You have to wonder how many people are buying Android because Verizon, Sprint, T-Mobile, and the rest are unable to offer the iPhone. You have to wonder how many people choose Android because Android phones are cheaper than iPhones. And you have to wonder if anyone chooses Android phones just because they use a free, open source operating system.

Lots of imponderables. I know that I would very much love to have an iPhone 4, but my Verizon contract goes until mid-June 2011, and I'm not paying a huge penalty for early account termination. Besides, that's about the time the iPhone 5 should go on sale. If Verizon doesn't offer the iPhone by then, I will be very tempted to switch to AT&T. I am not likely to be tempted to choose an Android phone.

Any Other Market?

Acer's Wang points to one market where an open source platform is outperforming a closed platform, at least temporarily. And he offers no explanation as to why Android is beating iOS at this point. Is it because the open source OS allows for cheaper phones? Is it because Android is available through a lot more carriers than the iPhone?

But the big question is: In what other market has open source overtaken a closed platform?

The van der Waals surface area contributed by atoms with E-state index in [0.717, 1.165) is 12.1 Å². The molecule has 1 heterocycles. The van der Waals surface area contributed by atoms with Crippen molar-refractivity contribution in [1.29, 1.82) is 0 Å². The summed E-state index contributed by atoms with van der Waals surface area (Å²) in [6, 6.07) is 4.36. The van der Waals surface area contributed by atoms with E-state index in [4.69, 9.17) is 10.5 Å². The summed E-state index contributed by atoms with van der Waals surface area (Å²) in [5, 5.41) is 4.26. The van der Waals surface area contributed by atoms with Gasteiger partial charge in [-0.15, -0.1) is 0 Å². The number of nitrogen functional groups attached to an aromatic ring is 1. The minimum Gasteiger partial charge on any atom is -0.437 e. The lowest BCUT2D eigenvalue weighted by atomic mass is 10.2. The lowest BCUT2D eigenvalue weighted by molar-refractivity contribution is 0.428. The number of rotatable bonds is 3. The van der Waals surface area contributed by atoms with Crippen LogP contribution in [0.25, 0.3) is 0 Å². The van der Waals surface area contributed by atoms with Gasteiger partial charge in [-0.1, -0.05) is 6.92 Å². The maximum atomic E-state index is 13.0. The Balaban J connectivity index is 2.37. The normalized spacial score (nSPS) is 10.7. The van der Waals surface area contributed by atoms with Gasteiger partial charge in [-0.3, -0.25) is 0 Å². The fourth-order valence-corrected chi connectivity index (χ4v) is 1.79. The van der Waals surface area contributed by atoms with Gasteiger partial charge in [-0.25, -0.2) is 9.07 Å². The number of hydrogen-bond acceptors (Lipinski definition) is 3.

It hasn't happened with personal computers, where Microsoft Windows completely dominates, the Mac OS runs a distant (but solid) second, and Linux - the open source alternative - languishes at about 1% of the market. That puts it in fourth place, as iOS now has a larger market share than Linux.

It hasn't happened in the price conscious netbook niche, where the majority of netbooks ship with Windows, not Linux, even though Linux models tend to be less costly.

It hasn't happened in the realm of office suites, where Microsoft Office eclipses OpenOffice. And it hasn't happened in the world of image editing programs, where Photoshop, Photoshop Elements, and a number of other commercial apps have a lot more users than the GIMP, the best known open source alternative.

Outside of the smartphone market, there is only one area where an open source platform is making serious inroads against a closed platform: servers. Hard numbers are difficult to come by, but one source pegs Linux at 20% of the server market based on factory shipments - that is, computers sold as servers and shipped with Linux installed.

That does not take into account PCs sold with Windows and switched to Linux, nor does it account for PCs sold without an installed operating system. Neither does it include PCs that techs have built themselves, so the most we can say is that Windows Server has less that 80% of the server market.

A lot of Web servers use open source operating systems, primarily Linux and BSD, but it's hard to pin down hard numbers. Apache, an open source Web server application, commands two-thirds of the market (based on the number of domains served, which may not comport with the number of servers), but it runs on Windows and Linux and Mac OS X.